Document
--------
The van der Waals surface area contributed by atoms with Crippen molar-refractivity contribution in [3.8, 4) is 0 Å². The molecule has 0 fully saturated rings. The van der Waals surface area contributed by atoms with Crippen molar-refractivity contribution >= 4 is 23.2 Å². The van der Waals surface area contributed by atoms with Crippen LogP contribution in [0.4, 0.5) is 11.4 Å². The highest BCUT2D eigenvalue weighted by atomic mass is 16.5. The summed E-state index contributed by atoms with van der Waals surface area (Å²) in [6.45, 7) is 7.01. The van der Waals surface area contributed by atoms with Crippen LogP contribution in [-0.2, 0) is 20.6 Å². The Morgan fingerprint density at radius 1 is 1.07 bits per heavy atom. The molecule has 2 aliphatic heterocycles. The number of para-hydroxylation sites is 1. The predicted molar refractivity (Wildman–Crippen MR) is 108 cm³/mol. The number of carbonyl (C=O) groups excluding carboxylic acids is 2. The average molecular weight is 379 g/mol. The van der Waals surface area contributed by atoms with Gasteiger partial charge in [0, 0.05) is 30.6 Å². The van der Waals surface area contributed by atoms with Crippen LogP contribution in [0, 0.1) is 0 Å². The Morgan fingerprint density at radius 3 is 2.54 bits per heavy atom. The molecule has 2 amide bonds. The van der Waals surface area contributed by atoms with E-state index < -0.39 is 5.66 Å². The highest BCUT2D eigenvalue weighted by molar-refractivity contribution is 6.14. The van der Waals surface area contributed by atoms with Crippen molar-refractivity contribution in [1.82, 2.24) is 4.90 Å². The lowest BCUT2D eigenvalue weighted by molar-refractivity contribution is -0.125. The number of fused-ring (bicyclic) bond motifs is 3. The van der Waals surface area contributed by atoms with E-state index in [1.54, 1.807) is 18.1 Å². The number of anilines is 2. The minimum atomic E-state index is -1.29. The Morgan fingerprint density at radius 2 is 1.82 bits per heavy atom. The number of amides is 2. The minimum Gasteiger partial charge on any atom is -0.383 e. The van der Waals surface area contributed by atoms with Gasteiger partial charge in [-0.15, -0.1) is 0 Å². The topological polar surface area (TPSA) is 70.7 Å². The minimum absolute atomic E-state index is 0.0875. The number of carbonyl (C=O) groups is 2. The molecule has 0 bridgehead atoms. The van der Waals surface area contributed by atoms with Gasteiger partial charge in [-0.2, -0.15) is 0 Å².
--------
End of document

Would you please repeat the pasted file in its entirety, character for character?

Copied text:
The van der Waals surface area contributed by atoms with Crippen molar-refractivity contribution in [3.8, 4) is 0 Å². The molecule has 0 fully saturated rings. The van der Waals surface area contributed by atoms with Crippen molar-refractivity contribution >= 4 is 23.2 Å². The van der Waals surface area contributed by atoms with Crippen LogP contribution in [0.4, 0.5) is 11.4 Å². The highest BCUT2D eigenvalue weighted by atomic mass is 16.5. The summed E-state index contributed by atoms with van der Waals surface area (Å²) in [6.45, 7) is 7.01. The van der Waals surface area contributed by atoms with Crippen LogP contribution in [-0.2, 0) is 20.6 Å². The Morgan fingerprint density at radius 1 is 1.07 bits per heavy atom. The molecule has 2 aliphatic heterocycles. The number of para-hydroxylation sites is 1. The predicted molar refractivity (Wildman–Crippen MR) is 108 cm³/mol. The number of carbonyl (C=O) groups excluding carboxylic acids is 2. The average molecular weight is 379 g/mol. The van der Waals surface area contributed by atoms with Gasteiger partial charge in [0, 0.05) is 30.6 Å². The van der Waals surface area contributed by atoms with Crippen LogP contribution in [0, 0.1) is 0 Å². The Morgan fingerprint density at radius 3 is 2.54 bits per heavy atom. The molecule has 2 amide bonds. The van der Waals surface area contributed by atoms with E-state index < -0.39 is 5.66 Å². The highest BCUT2D eigenvalue weighted by molar-refractivity contribution is 6.14. The van der Waals surface area contributed by atoms with Crippen molar-refractivity contribution in [1.82, 2.24) is 4.90 Å². The lowest BCUT2D eigenvalue weighted by molar-refractivity contribution is -0.125. The number of fused-ring (bicyclic) bond motifs is 3. The van der Waals surface area contributed by atoms with E-state index in [1.54, 1.807) is 18.1 Å². The number of anilines is 2. The minimum atomic E-state index is -1.29. The Morgan fingerprint density at radius 2 is 1.82 bits per heavy atom. The number of amides is 2. The minimum Gasteiger partial charge on any atom is -0.383 e. The van der Waals surface area contributed by atoms with Gasteiger partial charge in [-0.15, -0.1) is 0 Å². The topological polar surface area (TPSA) is 70.7 Å². The minimum absolute atomic E-state index is 0.0875. The number of carbonyl (C=O) groups is 2. The molecule has 0 bridgehead atoms. The van der Waals surface area contributed by atoms with Gasteiger partial charge in [-0.2, -0.15) is 0 Å².